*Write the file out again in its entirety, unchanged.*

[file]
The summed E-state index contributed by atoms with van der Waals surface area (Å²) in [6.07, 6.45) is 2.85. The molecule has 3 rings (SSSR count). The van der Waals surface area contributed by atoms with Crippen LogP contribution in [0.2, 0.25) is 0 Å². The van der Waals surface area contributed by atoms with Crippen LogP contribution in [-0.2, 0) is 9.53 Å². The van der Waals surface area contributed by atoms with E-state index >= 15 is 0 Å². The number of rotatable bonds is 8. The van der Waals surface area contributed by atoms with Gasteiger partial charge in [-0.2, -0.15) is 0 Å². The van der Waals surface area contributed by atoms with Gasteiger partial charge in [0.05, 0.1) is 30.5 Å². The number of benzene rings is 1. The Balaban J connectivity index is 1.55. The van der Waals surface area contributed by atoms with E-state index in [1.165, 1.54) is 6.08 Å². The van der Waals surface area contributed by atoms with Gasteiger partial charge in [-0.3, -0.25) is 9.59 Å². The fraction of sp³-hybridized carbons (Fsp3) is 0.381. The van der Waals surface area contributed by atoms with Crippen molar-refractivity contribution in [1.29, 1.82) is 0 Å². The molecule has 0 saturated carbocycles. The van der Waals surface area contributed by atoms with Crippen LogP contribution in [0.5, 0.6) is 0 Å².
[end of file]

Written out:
The summed E-state index contributed by atoms with van der Waals surface area (Å²) in [6.07, 6.45) is 2.85. The molecule has 3 rings (SSSR count). The van der Waals surface area contributed by atoms with Crippen LogP contribution in [0.2, 0.25) is 0 Å². The van der Waals surface area contributed by atoms with Crippen LogP contribution in [-0.2, 0) is 9.53 Å². The van der Waals surface area contributed by atoms with E-state index >= 15 is 0 Å². The number of rotatable bonds is 8. The van der Waals surface area contributed by atoms with Gasteiger partial charge in [-0.2, -0.15) is 0 Å². The van der Waals surface area contributed by atoms with Gasteiger partial charge in [0.05, 0.1) is 30.5 Å². The number of benzene rings is 1. The Balaban J connectivity index is 1.55. The van der Waals surface area contributed by atoms with E-state index in [1.165, 1.54) is 6.08 Å². The van der Waals surface area contributed by atoms with Gasteiger partial charge in [-0.3, -0.25) is 9.59 Å². The fraction of sp³-hybridized carbons (Fsp3) is 0.381. The van der Waals surface area contributed by atoms with Crippen molar-refractivity contribution in [1.29, 1.82) is 0 Å². The molecule has 0 saturated carbocycles. The van der Waals surface area contributed by atoms with Crippen LogP contribution in [0.5, 0.6) is 0 Å².